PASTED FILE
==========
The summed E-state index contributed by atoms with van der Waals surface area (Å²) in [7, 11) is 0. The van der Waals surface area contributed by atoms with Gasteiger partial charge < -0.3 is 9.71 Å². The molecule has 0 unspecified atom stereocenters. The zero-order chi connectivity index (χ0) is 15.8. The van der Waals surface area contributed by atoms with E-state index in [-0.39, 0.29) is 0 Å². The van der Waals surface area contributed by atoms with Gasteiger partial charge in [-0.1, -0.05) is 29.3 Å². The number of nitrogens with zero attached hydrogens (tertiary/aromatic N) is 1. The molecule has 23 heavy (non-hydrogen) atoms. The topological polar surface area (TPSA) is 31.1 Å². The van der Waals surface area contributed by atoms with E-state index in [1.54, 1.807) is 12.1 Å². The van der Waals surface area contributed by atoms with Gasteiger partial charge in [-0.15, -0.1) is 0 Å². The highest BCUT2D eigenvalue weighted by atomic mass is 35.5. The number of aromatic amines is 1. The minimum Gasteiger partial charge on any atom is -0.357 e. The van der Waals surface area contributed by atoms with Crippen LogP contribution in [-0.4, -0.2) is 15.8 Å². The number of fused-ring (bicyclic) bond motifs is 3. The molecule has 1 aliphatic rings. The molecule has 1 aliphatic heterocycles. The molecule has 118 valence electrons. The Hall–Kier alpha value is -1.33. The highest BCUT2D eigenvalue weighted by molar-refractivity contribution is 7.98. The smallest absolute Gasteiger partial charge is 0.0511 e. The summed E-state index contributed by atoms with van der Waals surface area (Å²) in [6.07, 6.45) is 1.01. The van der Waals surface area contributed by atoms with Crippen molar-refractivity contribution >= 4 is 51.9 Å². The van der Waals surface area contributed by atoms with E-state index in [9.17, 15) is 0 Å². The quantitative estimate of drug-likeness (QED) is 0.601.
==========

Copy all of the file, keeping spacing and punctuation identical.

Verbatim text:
The summed E-state index contributed by atoms with van der Waals surface area (Å²) in [7, 11) is 0. The van der Waals surface area contributed by atoms with Gasteiger partial charge < -0.3 is 9.71 Å². The molecule has 0 unspecified atom stereocenters. The zero-order chi connectivity index (χ0) is 15.8. The van der Waals surface area contributed by atoms with E-state index in [-0.39, 0.29) is 0 Å². The van der Waals surface area contributed by atoms with Gasteiger partial charge in [-0.1, -0.05) is 29.3 Å². The number of nitrogens with zero attached hydrogens (tertiary/aromatic N) is 1. The molecule has 23 heavy (non-hydrogen) atoms. The topological polar surface area (TPSA) is 31.1 Å². The van der Waals surface area contributed by atoms with E-state index in [1.54, 1.807) is 12.1 Å². The van der Waals surface area contributed by atoms with Gasteiger partial charge in [-0.15, -0.1) is 0 Å². The highest BCUT2D eigenvalue weighted by atomic mass is 35.5. The number of aromatic amines is 1. The minimum Gasteiger partial charge on any atom is -0.357 e. The van der Waals surface area contributed by atoms with Crippen LogP contribution in [-0.4, -0.2) is 15.8 Å². The number of fused-ring (bicyclic) bond motifs is 3. The molecule has 1 aliphatic rings. The molecule has 1 aliphatic heterocycles. The molecule has 118 valence electrons. The Hall–Kier alpha value is -1.33. The highest BCUT2D eigenvalue weighted by molar-refractivity contribution is 7.98. The smallest absolute Gasteiger partial charge is 0.0511 e. The summed E-state index contributed by atoms with van der Waals surface area (Å²) in [6.07, 6.45) is 1.01. The van der Waals surface area contributed by atoms with Crippen molar-refractivity contribution >= 4 is 51.9 Å². The van der Waals surface area contributed by atoms with E-state index in [9.17, 15) is 0 Å². The quantitative estimate of drug-likeness (QED) is 0.601.